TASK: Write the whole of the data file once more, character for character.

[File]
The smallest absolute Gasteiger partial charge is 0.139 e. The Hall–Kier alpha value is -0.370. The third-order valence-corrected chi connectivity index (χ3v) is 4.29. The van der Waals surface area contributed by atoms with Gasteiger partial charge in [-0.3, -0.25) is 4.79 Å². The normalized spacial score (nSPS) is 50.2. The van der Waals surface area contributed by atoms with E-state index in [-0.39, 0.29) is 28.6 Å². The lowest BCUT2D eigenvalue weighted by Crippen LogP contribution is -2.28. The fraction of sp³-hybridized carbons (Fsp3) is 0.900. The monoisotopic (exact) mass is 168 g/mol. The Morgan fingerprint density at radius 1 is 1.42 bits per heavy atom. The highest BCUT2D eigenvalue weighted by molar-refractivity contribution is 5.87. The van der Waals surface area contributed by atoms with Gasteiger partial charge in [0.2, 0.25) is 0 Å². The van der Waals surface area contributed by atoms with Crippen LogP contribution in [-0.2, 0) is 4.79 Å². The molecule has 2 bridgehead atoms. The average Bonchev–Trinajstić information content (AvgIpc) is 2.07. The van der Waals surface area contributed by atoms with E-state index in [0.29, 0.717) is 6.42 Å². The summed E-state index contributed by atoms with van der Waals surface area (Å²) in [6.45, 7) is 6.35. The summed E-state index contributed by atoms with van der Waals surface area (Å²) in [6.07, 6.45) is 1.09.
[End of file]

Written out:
The smallest absolute Gasteiger partial charge is 0.139 e. The Hall–Kier alpha value is -0.370. The third-order valence-corrected chi connectivity index (χ3v) is 4.29. The van der Waals surface area contributed by atoms with Gasteiger partial charge in [-0.3, -0.25) is 4.79 Å². The normalized spacial score (nSPS) is 50.2. The van der Waals surface area contributed by atoms with E-state index in [-0.39, 0.29) is 28.6 Å². The lowest BCUT2D eigenvalue weighted by Crippen LogP contribution is -2.28. The fraction of sp³-hybridized carbons (Fsp3) is 0.900. The monoisotopic (exact) mass is 168 g/mol. The Morgan fingerprint density at radius 1 is 1.42 bits per heavy atom. The highest BCUT2D eigenvalue weighted by molar-refractivity contribution is 5.87. The van der Waals surface area contributed by atoms with Gasteiger partial charge in [0.2, 0.25) is 0 Å². The van der Waals surface area contributed by atoms with Crippen LogP contribution in [-0.2, 0) is 4.79 Å². The molecule has 2 bridgehead atoms. The average Bonchev–Trinajstić information content (AvgIpc) is 2.07. The van der Waals surface area contributed by atoms with E-state index in [0.29, 0.717) is 6.42 Å². The summed E-state index contributed by atoms with van der Waals surface area (Å²) in [6.45, 7) is 6.35. The summed E-state index contributed by atoms with van der Waals surface area (Å²) in [6.07, 6.45) is 1.09.